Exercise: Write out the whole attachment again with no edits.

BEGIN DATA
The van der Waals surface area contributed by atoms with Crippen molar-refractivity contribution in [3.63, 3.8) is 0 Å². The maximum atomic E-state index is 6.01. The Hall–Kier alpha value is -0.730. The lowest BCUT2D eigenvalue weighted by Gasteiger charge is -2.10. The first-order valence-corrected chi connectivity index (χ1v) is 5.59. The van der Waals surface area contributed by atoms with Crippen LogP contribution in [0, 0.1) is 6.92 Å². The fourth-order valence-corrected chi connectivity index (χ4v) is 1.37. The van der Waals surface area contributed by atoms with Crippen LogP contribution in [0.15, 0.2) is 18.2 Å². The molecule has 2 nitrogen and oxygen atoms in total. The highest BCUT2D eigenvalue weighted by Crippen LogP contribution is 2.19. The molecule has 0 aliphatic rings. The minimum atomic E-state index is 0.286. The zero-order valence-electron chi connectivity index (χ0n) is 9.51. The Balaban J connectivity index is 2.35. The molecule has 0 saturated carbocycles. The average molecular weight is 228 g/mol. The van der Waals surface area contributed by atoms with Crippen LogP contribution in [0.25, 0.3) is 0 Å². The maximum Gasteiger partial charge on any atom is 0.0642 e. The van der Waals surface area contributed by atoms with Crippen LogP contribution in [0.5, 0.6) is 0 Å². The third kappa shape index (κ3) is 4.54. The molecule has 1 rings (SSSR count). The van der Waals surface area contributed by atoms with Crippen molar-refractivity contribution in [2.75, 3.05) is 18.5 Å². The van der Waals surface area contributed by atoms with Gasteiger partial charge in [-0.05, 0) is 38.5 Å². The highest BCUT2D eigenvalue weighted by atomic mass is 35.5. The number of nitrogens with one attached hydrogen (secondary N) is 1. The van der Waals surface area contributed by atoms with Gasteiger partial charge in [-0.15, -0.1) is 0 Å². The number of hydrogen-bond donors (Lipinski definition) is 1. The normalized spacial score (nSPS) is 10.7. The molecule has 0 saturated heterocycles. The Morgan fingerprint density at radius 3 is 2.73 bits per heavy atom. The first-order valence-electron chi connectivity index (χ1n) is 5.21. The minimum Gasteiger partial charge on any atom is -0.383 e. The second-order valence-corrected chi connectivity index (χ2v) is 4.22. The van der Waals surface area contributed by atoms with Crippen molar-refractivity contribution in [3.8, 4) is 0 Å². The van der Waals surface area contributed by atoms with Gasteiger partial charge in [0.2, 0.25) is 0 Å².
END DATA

The van der Waals surface area contributed by atoms with Crippen molar-refractivity contribution in [3.63, 3.8) is 0 Å². The maximum atomic E-state index is 6.01. The Hall–Kier alpha value is -0.730. The lowest BCUT2D eigenvalue weighted by Gasteiger charge is -2.10. The first-order valence-corrected chi connectivity index (χ1v) is 5.59. The van der Waals surface area contributed by atoms with Crippen LogP contribution in [0, 0.1) is 6.92 Å². The fourth-order valence-corrected chi connectivity index (χ4v) is 1.37. The van der Waals surface area contributed by atoms with Crippen LogP contribution in [0.15, 0.2) is 18.2 Å². The molecule has 2 nitrogen and oxygen atoms in total. The highest BCUT2D eigenvalue weighted by Crippen LogP contribution is 2.19. The molecule has 0 aliphatic rings. The minimum atomic E-state index is 0.286. The zero-order valence-electron chi connectivity index (χ0n) is 9.51. The Balaban J connectivity index is 2.35. The molecule has 0 saturated carbocycles. The average molecular weight is 228 g/mol. The van der Waals surface area contributed by atoms with Crippen LogP contribution in [0.25, 0.3) is 0 Å². The maximum Gasteiger partial charge on any atom is 0.0642 e. The van der Waals surface area contributed by atoms with Crippen LogP contribution in [0.5, 0.6) is 0 Å². The third kappa shape index (κ3) is 4.54. The molecule has 1 rings (SSSR count). The van der Waals surface area contributed by atoms with Crippen molar-refractivity contribution in [2.75, 3.05) is 18.5 Å². The van der Waals surface area contributed by atoms with Gasteiger partial charge in [-0.05, 0) is 38.5 Å². The highest BCUT2D eigenvalue weighted by atomic mass is 35.5. The number of nitrogens with one attached hydrogen (secondary N) is 1. The van der Waals surface area contributed by atoms with Gasteiger partial charge in [-0.15, -0.1) is 0 Å². The number of hydrogen-bond donors (Lipinski definition) is 1. The normalized spacial score (nSPS) is 10.7. The molecule has 0 saturated heterocycles. The Morgan fingerprint density at radius 3 is 2.73 bits per heavy atom. The first-order valence-electron chi connectivity index (χ1n) is 5.21. The minimum Gasteiger partial charge on any atom is -0.383 e. The second-order valence-corrected chi connectivity index (χ2v) is 4.22. The van der Waals surface area contributed by atoms with Crippen molar-refractivity contribution in [3.8, 4) is 0 Å². The van der Waals surface area contributed by atoms with Gasteiger partial charge in [0.2, 0.25) is 0 Å².